Furthermore, employers must provide written documentation of their remote onboarding and telework policy for every employee. Proactive businesses will want to have a plan in place to remain in I-9 compliance by verifying these employees’ documentation within the three-day window. 

GoffWilson Immigration Law

GoffWilson has more than 30 years of experience practicing immigration law and is a trusted partner to businesses of all sizes in I-9 compliance—assisting through comprehensive company audits, training workshops, and public training seminars. If you have a question about what the latest extension means for your business or want to develop a strategy for when “normal” operations resume, GoffWilson can help. Contact GoffWilson today to learn how we can assist your business in navigating I-9 regulations or any immigration issues. Immigration isn’t just what we do, it’s our passion.

U.S. Citizenship and Immigration Services (USCIS) recently announced that certain F-1 students seeking optional practical training (OPT) can file Form I-765 online beginning April 15, 2021. This creates a more user-friendly option for eligible students and will help increase the efficiencies for adjudicators. 
USCIS has made news recently for lengthy OPT delays and in February, 18 international students filed a class-action lawsuit against USCIS and ICE in response to delays.  

What is OPT?

OPT is a temporary employment option that allows F-1 students to work in positions related to their area of study. Eligible students can apply to work for up to 12 months before completing their studies (pre-completion OPT) or for 12 months after completing their academic program (post-completion OPT). F-1 students graduating with STEM (science, technology, engineering, and math ) degrees are eligible to apply for an additional 24-month OPT extension. 
Who is Eligible to File Online?
Online filing is limited to F-1 students filing Form I-765 for OPT. F-1 students eligible to file online fall into one of three categories: 
  • Pre-Completion OPT
  • Post-Completion OPT
  • 24-Month Extension of OPT for STEM graduates
Filing online is not mandatory. USCIS will continue to accept the latest paper version of Form I-765 by mail.

Benefits of the Online Option 

The option to electronically file Form I-765 offers students a handful of benefits over the traditional paper form. Students filing online have 24/7 access to the status of their case and expedited communication with USCIS—notices are sent online, eliminating mailing time. Form I-765 applications are processed in order of arrival, and while online submissions aren’t prioritized over paper forms, filing online will get you in the queue more quickly.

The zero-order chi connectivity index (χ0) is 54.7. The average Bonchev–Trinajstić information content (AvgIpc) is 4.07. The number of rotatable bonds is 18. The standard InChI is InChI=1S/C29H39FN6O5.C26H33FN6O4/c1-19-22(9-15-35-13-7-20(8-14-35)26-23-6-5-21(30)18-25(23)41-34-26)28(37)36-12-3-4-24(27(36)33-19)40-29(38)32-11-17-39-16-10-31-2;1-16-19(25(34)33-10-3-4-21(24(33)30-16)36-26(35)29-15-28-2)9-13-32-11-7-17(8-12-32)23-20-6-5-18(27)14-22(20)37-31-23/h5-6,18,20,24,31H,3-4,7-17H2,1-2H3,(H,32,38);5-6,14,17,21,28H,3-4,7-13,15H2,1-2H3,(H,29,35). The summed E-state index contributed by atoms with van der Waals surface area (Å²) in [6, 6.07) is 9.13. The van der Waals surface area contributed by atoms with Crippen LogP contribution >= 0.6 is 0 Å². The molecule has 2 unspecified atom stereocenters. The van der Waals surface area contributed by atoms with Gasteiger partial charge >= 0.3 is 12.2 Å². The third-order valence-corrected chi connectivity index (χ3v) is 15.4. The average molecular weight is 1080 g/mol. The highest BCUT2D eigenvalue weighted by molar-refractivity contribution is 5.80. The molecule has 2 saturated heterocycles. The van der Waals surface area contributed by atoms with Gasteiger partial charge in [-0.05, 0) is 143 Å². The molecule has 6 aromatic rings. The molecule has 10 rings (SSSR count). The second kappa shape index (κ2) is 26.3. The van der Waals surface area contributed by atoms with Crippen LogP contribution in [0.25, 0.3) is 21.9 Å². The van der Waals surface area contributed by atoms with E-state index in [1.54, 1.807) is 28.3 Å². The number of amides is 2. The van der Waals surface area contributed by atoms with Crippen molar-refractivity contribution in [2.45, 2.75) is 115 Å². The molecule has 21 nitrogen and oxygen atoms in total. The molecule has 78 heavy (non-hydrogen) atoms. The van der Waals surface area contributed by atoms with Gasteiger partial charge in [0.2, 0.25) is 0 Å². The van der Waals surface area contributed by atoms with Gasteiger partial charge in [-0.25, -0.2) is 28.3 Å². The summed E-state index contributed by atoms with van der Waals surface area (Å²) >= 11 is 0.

Increasing Online Access

The move to allow the filing of Form I-765 is a positive step toward increasing electronic options at USCIS. According to Tracy Renaud, Senior Official Performing the Duties of USCIS Director, “USCIS remains committed to maximizing our online filing capabilities.” 

GoffWilson Immigration 

GoffWilson solely practices immigration law and has a decades-long history of helping businesses, institutions of higher education, and students navigate ever-changing and complex immigration laws. If you have a question about the new online filing option, STEM OPT compliance, or any other immigration questions, contact GoffWilson today. Immigration isn’t just what we do, it’s our passion!

The Department of Homeland Security (DHS) and U.S. Immigration and Customs Enforcement (ICE) has extended their Form I-9 flexibility policy an additional 60 days—it’s now set to expire on May 31, 2021. They have also altered the language of the original guidance to broaden its scope.  

I-9 Flexibility Timeline  

The guidance that expanded I-9 flexibility was originally instituted on March 19, 2020, in response to a vast swath of U.S. businesses transitioning their workforce to remote operations because of COVID-19. This is the ninth time the policy has been extended since its implementation, a process we have detailed extensively on our blawg: 
It’s also a process we continue to monitor and advise clients on as businesses look toward the future, and begin to resume “normal” operations. 

I-9 Flexibility Expanded Range

One notable change in the updated guidance alters who this provision affects. Prior to the latest guidance, eligibility was limited to “employers and workplaces that are operating remotely. If there are employees physically present at a work location, no exceptions are being implemented…” In a concession to today’s evolving workplace, the DHS and ICE have expanded the scope of whom the provision applies to, which now includes “employees hired on or after April 1, 2021” who “work exclusively in a remote setting due to COVID-19-related precautions…”
This change allows some flexibility for companies with only small teams working in the office—such as security or IT—while the majority of their workforce is still operating remotely. It also accommodates businesses slowly phasing onsite employees back in. It’s important to note that this provision isn’t retroactive, but only applies going forward.